Saturday, December 06, 2008

From Persepolis to Damascus

Roy is a big fan of comics and graphic novels, as those of you who read his recent blog post and/or attended the session it advertised will know. I, however, am not. I don't really 'get' graphic novels - I look at those nine-panel grids of somewhat hectic pictures and wonder where all the words went. I know it is as possible to read the text of pictures as it is any other text, but somehow I don't feel I have the knack. So it was with some misgivings that I picked up my latest book group reading, the graphic novel Persepolis by Marjane Satrapi.

I already had the book in my possession, having bought it a couple of years ago from a comics shop in Brighton. Roy was busy gathering together a stack of items and I wanted something to rest my eyes on, and a comic book about a girl growing up in Iran during the Islamic Revolution seemed a novel antidote to the long-underpants-style stuff in the rest of the shop. So I bought it, took it home, read a few pages, left it on the bedside table and moved on, still unconvinced.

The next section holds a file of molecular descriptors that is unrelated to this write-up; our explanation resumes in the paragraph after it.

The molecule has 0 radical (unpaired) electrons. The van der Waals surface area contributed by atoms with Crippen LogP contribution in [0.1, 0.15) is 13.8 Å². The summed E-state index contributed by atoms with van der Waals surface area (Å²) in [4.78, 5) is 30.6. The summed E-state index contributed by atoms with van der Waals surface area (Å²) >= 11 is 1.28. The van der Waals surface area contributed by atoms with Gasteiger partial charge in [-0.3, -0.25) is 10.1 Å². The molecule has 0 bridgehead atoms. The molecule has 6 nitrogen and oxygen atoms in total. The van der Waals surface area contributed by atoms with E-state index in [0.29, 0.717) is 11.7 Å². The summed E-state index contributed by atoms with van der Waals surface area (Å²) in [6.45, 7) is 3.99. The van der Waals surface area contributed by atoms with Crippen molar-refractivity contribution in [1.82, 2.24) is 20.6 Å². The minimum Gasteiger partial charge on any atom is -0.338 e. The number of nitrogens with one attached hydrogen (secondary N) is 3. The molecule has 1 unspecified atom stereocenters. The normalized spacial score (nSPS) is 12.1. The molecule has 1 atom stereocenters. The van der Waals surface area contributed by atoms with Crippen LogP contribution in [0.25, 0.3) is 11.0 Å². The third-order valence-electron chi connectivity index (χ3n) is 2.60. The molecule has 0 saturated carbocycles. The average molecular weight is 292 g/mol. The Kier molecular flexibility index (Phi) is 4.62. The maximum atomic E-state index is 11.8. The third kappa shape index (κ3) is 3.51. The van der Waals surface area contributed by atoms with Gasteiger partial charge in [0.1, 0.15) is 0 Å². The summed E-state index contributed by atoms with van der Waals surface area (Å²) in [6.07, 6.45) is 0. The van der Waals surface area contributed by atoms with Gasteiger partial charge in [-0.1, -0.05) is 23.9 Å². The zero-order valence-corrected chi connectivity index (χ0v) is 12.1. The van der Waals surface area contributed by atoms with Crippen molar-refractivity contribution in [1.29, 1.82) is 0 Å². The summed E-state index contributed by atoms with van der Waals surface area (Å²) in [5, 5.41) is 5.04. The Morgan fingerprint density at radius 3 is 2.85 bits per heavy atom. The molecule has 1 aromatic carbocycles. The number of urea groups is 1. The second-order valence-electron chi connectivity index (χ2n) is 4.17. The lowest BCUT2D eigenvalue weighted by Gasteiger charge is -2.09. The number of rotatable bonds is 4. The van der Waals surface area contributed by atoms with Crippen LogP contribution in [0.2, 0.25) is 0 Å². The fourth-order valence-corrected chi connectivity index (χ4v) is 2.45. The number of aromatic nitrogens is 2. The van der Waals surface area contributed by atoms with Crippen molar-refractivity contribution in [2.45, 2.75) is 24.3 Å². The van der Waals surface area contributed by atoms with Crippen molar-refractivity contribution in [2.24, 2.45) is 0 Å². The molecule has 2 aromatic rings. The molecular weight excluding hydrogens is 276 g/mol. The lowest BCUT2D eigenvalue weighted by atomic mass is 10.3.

This week I picked it up again, not really expecting very much. But, quite suddenly, I 'got' it. The almost-crude, blocky illustrations of the text began to reveal for me multi-layered depths of meaning in much the same way that a line of poetry does, and with the same immediacy. Sure, a written text could have conveyed the same information, but in the time taken to read the words that immediate understanding of the situation and its emotional load would, I think, have been lost.

So here I am, a convert to the world of picture story-telling. This is not to say that I now think graphic novels are 'better' than traditional ones. For me nothing can beat the long-term immersion in another world that a really good read gives you. But, as I have said, I think the graphic novel is more analogous to poetry than it is to the traditional novel, or to film, a medium with which it is also frequently compared. It seems to invite more opportunities to fill in the gaps and thus leave more space for the reader to interpret (or misinterpret?) the action.

Good job Christmas is coming, cos Persepolis 2 is on my wish list.

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